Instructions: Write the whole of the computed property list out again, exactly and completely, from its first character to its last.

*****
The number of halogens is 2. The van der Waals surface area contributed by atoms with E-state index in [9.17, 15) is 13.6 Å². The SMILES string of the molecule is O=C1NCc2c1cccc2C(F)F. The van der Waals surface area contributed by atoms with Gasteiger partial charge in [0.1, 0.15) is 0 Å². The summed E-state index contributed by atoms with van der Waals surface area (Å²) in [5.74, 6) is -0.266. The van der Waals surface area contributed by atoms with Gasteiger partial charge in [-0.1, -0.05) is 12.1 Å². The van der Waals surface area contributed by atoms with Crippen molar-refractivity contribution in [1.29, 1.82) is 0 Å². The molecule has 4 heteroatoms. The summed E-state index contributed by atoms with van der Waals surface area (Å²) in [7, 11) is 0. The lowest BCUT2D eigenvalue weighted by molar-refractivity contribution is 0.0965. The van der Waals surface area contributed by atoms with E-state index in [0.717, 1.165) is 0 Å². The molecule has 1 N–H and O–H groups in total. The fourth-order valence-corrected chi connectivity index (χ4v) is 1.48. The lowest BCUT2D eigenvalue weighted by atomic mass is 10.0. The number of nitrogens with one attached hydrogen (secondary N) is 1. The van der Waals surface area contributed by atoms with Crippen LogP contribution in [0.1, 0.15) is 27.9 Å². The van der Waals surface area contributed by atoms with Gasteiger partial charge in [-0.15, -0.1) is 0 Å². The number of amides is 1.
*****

The number of halogens is 2. The van der Waals surface area contributed by atoms with E-state index in [9.17, 15) is 13.6 Å². The SMILES string of the molecule is O=C1NCc2c1cccc2C(F)F. The van der Waals surface area contributed by atoms with Gasteiger partial charge in [0.1, 0.15) is 0 Å². The summed E-state index contributed by atoms with van der Waals surface area (Å²) in [5.74, 6) is -0.266. The van der Waals surface area contributed by atoms with Gasteiger partial charge in [-0.1, -0.05) is 12.1 Å². The van der Waals surface area contributed by atoms with Crippen molar-refractivity contribution in [1.29, 1.82) is 0 Å². The molecule has 4 heteroatoms. The summed E-state index contributed by atoms with van der Waals surface area (Å²) in [7, 11) is 0. The lowest BCUT2D eigenvalue weighted by molar-refractivity contribution is 0.0965. The van der Waals surface area contributed by atoms with E-state index in [0.717, 1.165) is 0 Å². The molecule has 1 N–H and O–H groups in total. The fourth-order valence-corrected chi connectivity index (χ4v) is 1.48. The lowest BCUT2D eigenvalue weighted by atomic mass is 10.0. The number of nitrogens with one attached hydrogen (secondary N) is 1. The van der Waals surface area contributed by atoms with Crippen LogP contribution in [0.1, 0.15) is 27.9 Å². The van der Waals surface area contributed by atoms with Gasteiger partial charge in [-0.15, -0.1) is 0 Å². The number of amides is 1.